‘Musik for Autobahns': Making the Road as Good as the Trip

Every week or thereabouts, Mutant Dance Moves takes you to the shadowy corners of the dancefloor and the fringes of contemporary electronic music, where new strains and dance moves are evolving.

Gerd Janson is a triple threat in electronic music: he runs Germany’s top-shelf Running Back imprint along with Thorsten Scheu (releasing lithe singles from the likes of Theo Parrish, Mark E, Tiger & Woods, and the like), scribes articles as a music journalist for magazines like Groove andSpex, and is considered a DJ’s DJ, expertly blending undiscovered gems from the past and setting them alongside cutting-edge new 12”s in his sets.

Wait, here’s another three: He’s also part of the Red Bull Music Academy’s brain trust, produces tracks as half of Tuff City Kids, and Janson also has a knack for putting together fine compilations as well. A few years back, he compiled (in conjunction with Jazzanova) two volumes of Computer Incarnations for World Peace, which found a silver thread connecting the likes of Sylvester, Jean-Luc Ponty and 80s one-hit wonder’s The Fixx to modern music masters like Todd Terje and Prins Thomas. So, that makes him a six-tool player (to tweak a baseball parlance) in the world of modern electronic music.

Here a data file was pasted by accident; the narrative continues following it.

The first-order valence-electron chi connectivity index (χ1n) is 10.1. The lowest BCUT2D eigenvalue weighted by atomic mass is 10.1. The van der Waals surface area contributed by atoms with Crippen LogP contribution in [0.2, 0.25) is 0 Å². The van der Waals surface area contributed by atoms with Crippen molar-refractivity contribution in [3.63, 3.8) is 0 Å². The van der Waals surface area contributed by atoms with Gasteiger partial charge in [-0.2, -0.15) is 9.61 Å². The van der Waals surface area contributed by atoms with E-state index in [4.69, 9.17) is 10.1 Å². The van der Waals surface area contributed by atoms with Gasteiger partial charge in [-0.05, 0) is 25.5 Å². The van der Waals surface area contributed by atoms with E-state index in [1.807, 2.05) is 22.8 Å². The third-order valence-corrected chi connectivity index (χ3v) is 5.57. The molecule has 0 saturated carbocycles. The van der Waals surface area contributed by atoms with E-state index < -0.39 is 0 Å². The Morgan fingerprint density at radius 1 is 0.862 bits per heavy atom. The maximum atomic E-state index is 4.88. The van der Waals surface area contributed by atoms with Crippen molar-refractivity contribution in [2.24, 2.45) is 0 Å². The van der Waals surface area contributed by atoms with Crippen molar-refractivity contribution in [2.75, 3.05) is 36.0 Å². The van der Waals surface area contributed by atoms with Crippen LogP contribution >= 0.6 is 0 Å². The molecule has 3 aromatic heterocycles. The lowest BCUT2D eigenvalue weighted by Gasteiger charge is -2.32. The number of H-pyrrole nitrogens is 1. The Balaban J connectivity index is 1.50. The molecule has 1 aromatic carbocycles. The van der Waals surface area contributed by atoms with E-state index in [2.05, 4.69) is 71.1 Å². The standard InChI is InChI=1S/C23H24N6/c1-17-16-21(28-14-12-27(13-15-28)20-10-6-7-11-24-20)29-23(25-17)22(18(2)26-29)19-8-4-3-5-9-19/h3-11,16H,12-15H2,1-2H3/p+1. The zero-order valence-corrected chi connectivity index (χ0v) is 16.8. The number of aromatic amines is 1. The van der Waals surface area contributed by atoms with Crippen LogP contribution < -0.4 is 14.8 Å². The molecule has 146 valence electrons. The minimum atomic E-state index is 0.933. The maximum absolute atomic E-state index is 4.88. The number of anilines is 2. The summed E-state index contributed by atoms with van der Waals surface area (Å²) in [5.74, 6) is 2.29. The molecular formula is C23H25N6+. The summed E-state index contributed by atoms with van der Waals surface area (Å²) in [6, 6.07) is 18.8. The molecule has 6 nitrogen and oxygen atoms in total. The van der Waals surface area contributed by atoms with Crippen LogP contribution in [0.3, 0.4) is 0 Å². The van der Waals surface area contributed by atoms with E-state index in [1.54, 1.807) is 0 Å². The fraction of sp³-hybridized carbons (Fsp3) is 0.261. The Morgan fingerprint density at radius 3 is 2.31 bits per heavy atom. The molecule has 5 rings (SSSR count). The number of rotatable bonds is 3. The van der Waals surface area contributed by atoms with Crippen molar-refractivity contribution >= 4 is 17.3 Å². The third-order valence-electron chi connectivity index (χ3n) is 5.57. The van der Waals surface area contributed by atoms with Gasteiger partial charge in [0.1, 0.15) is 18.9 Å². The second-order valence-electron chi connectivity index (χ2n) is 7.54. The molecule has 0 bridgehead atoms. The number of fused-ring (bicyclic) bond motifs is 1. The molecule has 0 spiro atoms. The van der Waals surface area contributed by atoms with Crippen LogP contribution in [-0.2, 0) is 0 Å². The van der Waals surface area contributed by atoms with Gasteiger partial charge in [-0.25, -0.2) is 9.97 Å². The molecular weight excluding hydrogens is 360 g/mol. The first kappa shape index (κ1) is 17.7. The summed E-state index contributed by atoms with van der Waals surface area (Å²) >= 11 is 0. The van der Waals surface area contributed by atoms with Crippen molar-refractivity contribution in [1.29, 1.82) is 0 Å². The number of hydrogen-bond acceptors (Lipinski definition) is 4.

Five years on, he follows up CIfWP with Musik for Autobahns, a choice compilation that doubles as splendid overview of the current state of modern electronic music, culling fourteen tracks from both established producers like Âme, Marcus Worgull & Motor City Drum Ensemble, and Move D as well as young upstarts like Suzanne Kraft and Young Marco. Standouts include the skittering, E2-E4-esque submission from Âme, a pinging and gurgling track from Tom Trago and a doorbell-tinged selection from Tensnake. While still early in the year, this is easily one of the finest compilations of 2013, a vital document of what thrills about modern dance music and doubles as exquisite home listening, regardless of region: sounds emanate from Amsterdam, Brooklyn, LA, Hamburg, London. We caught up with the modern Renaissance man to ask about making comps, retromania, and if the comp indeed soundtracks his commute on the Autobahn.

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